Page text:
Clar. His majesty,
Tendering my person's safety, hath appointed
This conduct to convey me to the Tower.
Glo. Upon what cause?
Clar. Because my name is-George.
Glo. Alack, my lord, that fault is none of yours;
He should, for that, commit your godfathers:-
O, belike, his majesty hath some intent,
• Dances. Producing things dissimilar.
Preparations for mischief.
That you should be new christen'd in the Tower.co
But what's the matter, Clarence? may I know?
Clar. Yea, Richard, when I know; for I protest,
As yet I do not: but, as I can learn,
He hearkens after prophecies, and dreams;
And from the cross-row plucks the letter G,
And says, a wizard told him, that by G
His issue disinherited should be;
And, for my name of George begins with G,
It follows in his thought, that I am he:
These, as I learn, and such like toys* as these,
Have moved his highness to commit me now.
Glo. Why, this it is, when men are ruled by women
"Tis not the king, that sends you to the Tower
My lady Grey, his wife, Clarence, 'tis she,
That tempers him to this extremity.
Was it not she, and that good man of worship,
Anthony Woodeville, her brother there,
That made him send lord Hastings to the Tower;
From whence this present day he is deliver'd ?
We are not safe, Clarence, we are not safe. Hose
Clar. By heaven, I think, there is no man secure,
But the queen's kindred, and night-walking heralds
That trudge betwixt the king and mistress Shore.
Heard you not, what an humble suppliant
Lord Hastings was to her for his delivery?
Glo. Humbly complaining to her deity
Got my lord chamberlain his liberty.
I'll tell you what, I think, it is our way,
If we will keep in favour with the king,
To be her men, and wear her livery:
The jealous o'er-worn widow, and herself,t
Since that our brother dubb'd them gentlewomen,
Are mighty gossips in this monarchy.ne
Brak. I beseech your graces both to pardon me;
His majesty hath straitly given in charge,
That no man shall have private conference,
Of what degree soever, with his brother.
Glo. Even so? an please your worship, Brakenbury,
You may partake of anything we say:
We speak no treason, man;-We say, the king
Is wise, and virtuous; and his noble queen
Well struck in years; fair, and not jealous:
We say, that Shore's wife hath a
A cherry lip,
wie hath a pretty foot,
A bonny eye, a passing pleasing tongue;
And the queen's kindred are made gentlefolks:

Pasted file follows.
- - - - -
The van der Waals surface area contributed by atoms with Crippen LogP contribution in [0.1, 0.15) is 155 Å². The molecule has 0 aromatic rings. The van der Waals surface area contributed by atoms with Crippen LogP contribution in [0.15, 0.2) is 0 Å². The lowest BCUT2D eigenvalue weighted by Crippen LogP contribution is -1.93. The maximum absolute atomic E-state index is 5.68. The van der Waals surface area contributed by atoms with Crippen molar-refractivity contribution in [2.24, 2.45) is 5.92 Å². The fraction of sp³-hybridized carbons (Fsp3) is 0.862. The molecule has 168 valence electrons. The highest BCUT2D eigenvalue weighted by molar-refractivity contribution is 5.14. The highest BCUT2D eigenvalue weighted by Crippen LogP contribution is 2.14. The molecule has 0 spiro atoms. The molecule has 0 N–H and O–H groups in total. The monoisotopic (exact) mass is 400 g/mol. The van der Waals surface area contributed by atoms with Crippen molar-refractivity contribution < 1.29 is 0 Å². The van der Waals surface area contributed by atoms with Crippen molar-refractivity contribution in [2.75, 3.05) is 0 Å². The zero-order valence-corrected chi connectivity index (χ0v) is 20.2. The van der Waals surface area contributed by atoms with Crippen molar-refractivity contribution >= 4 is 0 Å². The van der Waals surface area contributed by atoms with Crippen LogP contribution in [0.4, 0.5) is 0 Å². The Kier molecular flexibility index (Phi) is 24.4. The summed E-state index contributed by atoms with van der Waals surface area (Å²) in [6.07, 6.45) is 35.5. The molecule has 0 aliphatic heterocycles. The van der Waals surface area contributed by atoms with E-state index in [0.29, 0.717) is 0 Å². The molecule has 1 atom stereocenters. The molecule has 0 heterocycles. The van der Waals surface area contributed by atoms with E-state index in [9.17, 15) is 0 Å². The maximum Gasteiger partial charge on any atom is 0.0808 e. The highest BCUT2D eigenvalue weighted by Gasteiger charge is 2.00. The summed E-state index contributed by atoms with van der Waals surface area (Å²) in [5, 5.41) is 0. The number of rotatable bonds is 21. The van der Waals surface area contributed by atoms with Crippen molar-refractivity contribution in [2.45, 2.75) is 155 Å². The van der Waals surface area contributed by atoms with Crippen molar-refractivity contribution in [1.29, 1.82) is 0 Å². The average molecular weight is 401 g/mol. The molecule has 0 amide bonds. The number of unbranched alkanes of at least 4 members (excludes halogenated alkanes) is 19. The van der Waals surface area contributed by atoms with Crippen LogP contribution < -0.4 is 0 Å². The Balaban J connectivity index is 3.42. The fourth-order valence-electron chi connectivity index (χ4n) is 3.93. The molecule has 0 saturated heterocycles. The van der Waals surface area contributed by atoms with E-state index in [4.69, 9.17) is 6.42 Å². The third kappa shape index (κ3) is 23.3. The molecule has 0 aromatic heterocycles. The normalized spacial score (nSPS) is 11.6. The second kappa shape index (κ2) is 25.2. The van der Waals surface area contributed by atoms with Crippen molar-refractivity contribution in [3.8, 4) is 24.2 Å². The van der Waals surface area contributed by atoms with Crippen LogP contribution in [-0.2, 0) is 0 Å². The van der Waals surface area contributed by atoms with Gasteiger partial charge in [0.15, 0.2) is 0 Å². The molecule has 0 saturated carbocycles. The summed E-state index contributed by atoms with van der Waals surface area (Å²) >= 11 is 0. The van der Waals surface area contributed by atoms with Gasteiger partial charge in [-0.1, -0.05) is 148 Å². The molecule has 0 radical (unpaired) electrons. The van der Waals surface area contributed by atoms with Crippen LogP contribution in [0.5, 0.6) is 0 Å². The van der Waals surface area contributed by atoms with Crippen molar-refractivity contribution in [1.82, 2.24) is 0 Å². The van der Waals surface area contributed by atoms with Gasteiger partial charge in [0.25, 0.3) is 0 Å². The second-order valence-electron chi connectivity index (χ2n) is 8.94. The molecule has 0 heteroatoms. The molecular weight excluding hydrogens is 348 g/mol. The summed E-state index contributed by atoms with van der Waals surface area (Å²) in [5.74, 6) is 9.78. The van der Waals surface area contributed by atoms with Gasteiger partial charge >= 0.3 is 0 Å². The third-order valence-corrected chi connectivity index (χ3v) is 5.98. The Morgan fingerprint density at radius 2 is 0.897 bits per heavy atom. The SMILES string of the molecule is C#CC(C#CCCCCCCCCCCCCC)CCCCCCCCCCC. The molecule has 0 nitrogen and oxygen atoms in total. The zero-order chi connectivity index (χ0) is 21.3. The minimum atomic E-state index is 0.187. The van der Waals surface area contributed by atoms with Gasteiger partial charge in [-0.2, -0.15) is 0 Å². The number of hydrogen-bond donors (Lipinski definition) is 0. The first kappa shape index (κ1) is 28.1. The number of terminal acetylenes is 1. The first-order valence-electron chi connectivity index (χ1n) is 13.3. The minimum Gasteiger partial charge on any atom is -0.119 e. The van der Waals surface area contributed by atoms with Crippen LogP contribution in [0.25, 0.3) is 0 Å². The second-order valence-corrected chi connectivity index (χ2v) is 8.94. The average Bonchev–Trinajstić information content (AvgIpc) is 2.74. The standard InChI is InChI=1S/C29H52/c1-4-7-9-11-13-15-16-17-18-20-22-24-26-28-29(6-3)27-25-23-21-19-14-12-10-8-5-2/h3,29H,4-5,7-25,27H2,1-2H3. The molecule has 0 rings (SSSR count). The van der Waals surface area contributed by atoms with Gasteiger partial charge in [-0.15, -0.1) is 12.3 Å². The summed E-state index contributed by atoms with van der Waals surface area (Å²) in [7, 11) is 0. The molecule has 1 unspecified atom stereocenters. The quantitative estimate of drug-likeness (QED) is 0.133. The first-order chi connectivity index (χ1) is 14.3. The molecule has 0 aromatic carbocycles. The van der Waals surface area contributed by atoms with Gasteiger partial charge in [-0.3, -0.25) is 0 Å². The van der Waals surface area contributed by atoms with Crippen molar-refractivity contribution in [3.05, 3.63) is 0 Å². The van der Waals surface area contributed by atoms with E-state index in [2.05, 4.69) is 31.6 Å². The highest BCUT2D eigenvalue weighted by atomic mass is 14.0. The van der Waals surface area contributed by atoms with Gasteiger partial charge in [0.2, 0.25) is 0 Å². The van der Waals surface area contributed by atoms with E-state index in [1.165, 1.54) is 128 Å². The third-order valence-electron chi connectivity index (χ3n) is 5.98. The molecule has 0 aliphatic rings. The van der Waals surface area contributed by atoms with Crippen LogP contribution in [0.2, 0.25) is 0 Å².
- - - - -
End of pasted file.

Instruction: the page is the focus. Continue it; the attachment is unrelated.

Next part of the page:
How say you, Sir? can you deny all this?
Brak. With this, my lord, myself have naught to do.
Glo. Naught to do with mistress Shore? I tell thee, fellow,
He that doth naught with her, excepting one,
Were best to do it secretly, alone.
Brak. What one, my lord?
Glo. Her husband, knave: Wouldst thou betray me?
Brak. I beseech your grace to pardon me; and, withal,
Forbear your conference with the noble duke.
Clar. We know thy charge, Brakenbury,
Glo. We are the queen's abjects, and must obey.
Brother, farewell; I will unto the king,
And whatsoever you will employ me in,-
Were it, to call king Edward's widow-sister,-
1 will perform it to enfranchise you.
Mean time, this deep disgrace in brotherhood,
Touches me deeper than you can imagine.
Clar. I know it pleaseth neither of us well.
Glo. Well, your imprisonment shall not be long;
I will deliver you, or else lie for you :+
Mean time, have patience.
Clar. I must perforce; farewell.
Exeunt CLARENCE, BRAKENBURY, and guard. Glo. Go, tread the path that thou shalt ne'er return, Simple, plain Clarence!-I do love thee so, That I will shortly send thy soul to heaven, If heaven will take the present at our hands. But who comes here? the new-deliver'd Hastings?
Hast. Good time of day unto my gracious lord
Glo. As much unto my good lord chamberlain !
Well are you welcome to this open air.
How hath your lordship brook'd imprisonment ?
Hast. With patience, noble lord, as prisoners raust:
But I shall live, my lord, to give them thanks,
That were the cause of my imprisonment.
Glo. No doubt, no doubt; and so shall Clarence too;
For they, that were your enemies, are his,
And have prevail'd as much on him as you.
Hast. More pity that the eagle should be mew'd,
While kites and buzzards prey at liberty.
Glo. What news abroad?
Hast. No news so bad abroad, as this at home;→→→
The king is sickly, weak, and melancholy,
And his physicians fear him mightily.
Glo. Now, by Saint Paul, this news is bad indeed.
O, he hath kept an evil diett long,
And over-much consumed his royal person;
"Tis very grievous to be thought upon.
What, is he in his bed?
Most servile of subjects.